07 August, 2010
Other committees and commissions: The 1982 Constitution of Anguilla contains provisions that offend against transparency. In particular it provides for the arbitrary and one-man execution of some of the processes that in a democratic country should be handled by independent local institutions.
Let us take the absence of a Mercy Committee as an example. At present section 76 gives the Secretary of State acting through the Governor the sole power to grant a pardon, either free or subject to conditions, to a convicted person.
Anguilla is not unique in this respect. In most of our territories, the Governor has the Constitutional power to function without any local Mercy Committee to advise him on what to do. Whenever the prerogative of mercy is exercised in the fashion prescribed by the Constitution, legitimate doubts will arise as to its propriety. The question will be asked, what does a foreign politician or diplomat know about who in our prisons should have his sentence shortened or commuted? The suspicion will be that he has relied on the advice of some unknown advisers lurking in the darkness around him. The result is that no sensible Governor is likely ever take the risk of exercising the power, even in the clearest of situations. It is either that or be prepared to face personal doubts and attacks over his motives if he ever does exercise it. This is a most unsatisfactory state of affairs.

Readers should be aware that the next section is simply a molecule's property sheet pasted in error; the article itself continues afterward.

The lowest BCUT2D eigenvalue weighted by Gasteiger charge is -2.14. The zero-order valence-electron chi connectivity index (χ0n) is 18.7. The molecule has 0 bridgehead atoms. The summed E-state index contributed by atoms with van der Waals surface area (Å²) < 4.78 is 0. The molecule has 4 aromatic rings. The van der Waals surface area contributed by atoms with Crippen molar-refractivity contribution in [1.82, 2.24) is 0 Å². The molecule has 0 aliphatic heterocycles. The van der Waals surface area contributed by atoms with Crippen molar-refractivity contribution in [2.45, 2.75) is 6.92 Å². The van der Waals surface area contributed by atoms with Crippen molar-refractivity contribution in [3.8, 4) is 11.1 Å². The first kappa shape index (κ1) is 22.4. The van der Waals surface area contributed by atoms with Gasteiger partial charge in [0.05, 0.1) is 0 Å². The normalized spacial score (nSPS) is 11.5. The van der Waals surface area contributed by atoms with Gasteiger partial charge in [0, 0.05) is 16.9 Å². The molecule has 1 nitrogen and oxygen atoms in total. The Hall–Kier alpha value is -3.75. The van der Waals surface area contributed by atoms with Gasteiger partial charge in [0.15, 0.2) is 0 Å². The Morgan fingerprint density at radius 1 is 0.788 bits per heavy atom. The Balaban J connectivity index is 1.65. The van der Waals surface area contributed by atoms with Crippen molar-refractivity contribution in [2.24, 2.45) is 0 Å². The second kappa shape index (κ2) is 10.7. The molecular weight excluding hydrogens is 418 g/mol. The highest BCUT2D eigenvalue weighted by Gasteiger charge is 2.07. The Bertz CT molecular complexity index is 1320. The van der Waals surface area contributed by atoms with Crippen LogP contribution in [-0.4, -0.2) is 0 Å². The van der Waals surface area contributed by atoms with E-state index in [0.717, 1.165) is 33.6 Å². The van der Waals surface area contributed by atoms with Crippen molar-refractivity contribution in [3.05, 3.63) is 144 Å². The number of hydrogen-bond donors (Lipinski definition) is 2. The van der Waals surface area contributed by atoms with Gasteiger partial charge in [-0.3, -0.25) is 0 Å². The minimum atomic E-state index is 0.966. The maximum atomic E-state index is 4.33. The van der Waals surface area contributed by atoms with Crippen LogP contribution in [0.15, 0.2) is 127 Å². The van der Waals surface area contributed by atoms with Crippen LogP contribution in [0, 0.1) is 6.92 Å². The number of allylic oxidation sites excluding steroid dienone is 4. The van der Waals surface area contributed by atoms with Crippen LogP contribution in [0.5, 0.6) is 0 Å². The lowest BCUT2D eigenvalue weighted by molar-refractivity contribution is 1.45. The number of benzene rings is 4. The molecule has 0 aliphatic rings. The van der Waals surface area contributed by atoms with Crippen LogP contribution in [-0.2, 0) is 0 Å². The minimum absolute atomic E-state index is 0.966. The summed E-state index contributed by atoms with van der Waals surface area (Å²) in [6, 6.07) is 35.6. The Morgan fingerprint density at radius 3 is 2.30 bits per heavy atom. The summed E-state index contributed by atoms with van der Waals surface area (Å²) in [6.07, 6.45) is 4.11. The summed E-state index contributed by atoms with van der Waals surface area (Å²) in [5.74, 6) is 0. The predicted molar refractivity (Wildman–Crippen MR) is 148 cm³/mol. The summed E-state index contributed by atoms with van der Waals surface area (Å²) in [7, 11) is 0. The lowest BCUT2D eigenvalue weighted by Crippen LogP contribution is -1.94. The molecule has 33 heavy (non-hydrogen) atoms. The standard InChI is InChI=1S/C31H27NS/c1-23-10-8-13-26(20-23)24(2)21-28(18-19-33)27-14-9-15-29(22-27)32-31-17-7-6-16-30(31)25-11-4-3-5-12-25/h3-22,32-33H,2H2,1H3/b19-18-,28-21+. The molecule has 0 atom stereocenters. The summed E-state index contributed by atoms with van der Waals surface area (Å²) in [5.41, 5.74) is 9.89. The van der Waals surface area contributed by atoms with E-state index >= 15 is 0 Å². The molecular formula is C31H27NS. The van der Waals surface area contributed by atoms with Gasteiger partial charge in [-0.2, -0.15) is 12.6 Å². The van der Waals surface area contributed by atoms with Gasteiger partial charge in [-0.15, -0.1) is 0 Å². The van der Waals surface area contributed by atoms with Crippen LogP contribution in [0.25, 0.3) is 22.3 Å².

The absence of a Boundaries Commission to ensure transparency in the placing of electoral boundaries to the various political constituencies is another vexed issue. In some of our islands there has been no Boundaries Commission appointed for centuries. As demographics have shifted, some of our electoral districts have become a small fraction of the size of others. Good government demands that our people have more or less equal representation in the House.